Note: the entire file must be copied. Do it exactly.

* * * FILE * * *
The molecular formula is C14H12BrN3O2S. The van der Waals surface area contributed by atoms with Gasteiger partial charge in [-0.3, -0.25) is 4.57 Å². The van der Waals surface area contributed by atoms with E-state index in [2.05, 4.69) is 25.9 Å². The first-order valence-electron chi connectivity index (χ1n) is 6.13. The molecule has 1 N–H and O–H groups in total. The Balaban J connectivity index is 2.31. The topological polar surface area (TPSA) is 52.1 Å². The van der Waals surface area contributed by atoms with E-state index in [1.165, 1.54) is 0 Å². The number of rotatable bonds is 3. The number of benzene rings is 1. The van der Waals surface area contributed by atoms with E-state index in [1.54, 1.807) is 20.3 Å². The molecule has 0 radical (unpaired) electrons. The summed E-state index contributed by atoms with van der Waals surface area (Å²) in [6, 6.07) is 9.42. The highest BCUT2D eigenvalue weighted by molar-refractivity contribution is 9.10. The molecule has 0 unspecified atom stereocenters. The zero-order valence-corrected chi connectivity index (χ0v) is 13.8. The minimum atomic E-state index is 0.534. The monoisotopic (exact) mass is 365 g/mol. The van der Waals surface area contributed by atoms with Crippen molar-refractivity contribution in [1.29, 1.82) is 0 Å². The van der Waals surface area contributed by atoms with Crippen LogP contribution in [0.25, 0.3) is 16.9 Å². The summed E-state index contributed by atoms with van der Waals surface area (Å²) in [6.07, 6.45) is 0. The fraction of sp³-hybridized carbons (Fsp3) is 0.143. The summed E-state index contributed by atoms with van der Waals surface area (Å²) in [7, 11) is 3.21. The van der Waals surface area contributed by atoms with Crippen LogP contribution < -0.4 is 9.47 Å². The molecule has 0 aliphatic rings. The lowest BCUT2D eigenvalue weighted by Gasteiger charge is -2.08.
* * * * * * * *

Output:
The molecular formula is C14H12BrN3O2S. The van der Waals surface area contributed by atoms with Gasteiger partial charge in [-0.3, -0.25) is 4.57 Å². The van der Waals surface area contributed by atoms with E-state index in [2.05, 4.69) is 25.9 Å². The first-order valence-electron chi connectivity index (χ1n) is 6.13. The molecule has 1 N–H and O–H groups in total. The Balaban J connectivity index is 2.31. The topological polar surface area (TPSA) is 52.1 Å². The van der Waals surface area contributed by atoms with E-state index in [1.165, 1.54) is 0 Å². The number of rotatable bonds is 3. The number of benzene rings is 1. The van der Waals surface area contributed by atoms with E-state index in [1.54, 1.807) is 20.3 Å². The molecule has 0 radical (unpaired) electrons. The summed E-state index contributed by atoms with van der Waals surface area (Å²) in [6, 6.07) is 9.42. The highest BCUT2D eigenvalue weighted by molar-refractivity contribution is 9.10. The molecule has 0 unspecified atom stereocenters. The zero-order valence-corrected chi connectivity index (χ0v) is 13.8. The minimum atomic E-state index is 0.534. The monoisotopic (exact) mass is 365 g/mol. The van der Waals surface area contributed by atoms with Crippen molar-refractivity contribution in [1.29, 1.82) is 0 Å². The van der Waals surface area contributed by atoms with Crippen LogP contribution in [0.25, 0.3) is 16.9 Å². The summed E-state index contributed by atoms with van der Waals surface area (Å²) in [6.07, 6.45) is 0. The fraction of sp³-hybridized carbons (Fsp3) is 0.143. The summed E-state index contributed by atoms with van der Waals surface area (Å²) in [7, 11) is 3.21. The van der Waals surface area contributed by atoms with Crippen LogP contribution < -0.4 is 9.47 Å². The molecule has 0 aliphatic rings. The lowest BCUT2D eigenvalue weighted by Gasteiger charge is -2.08.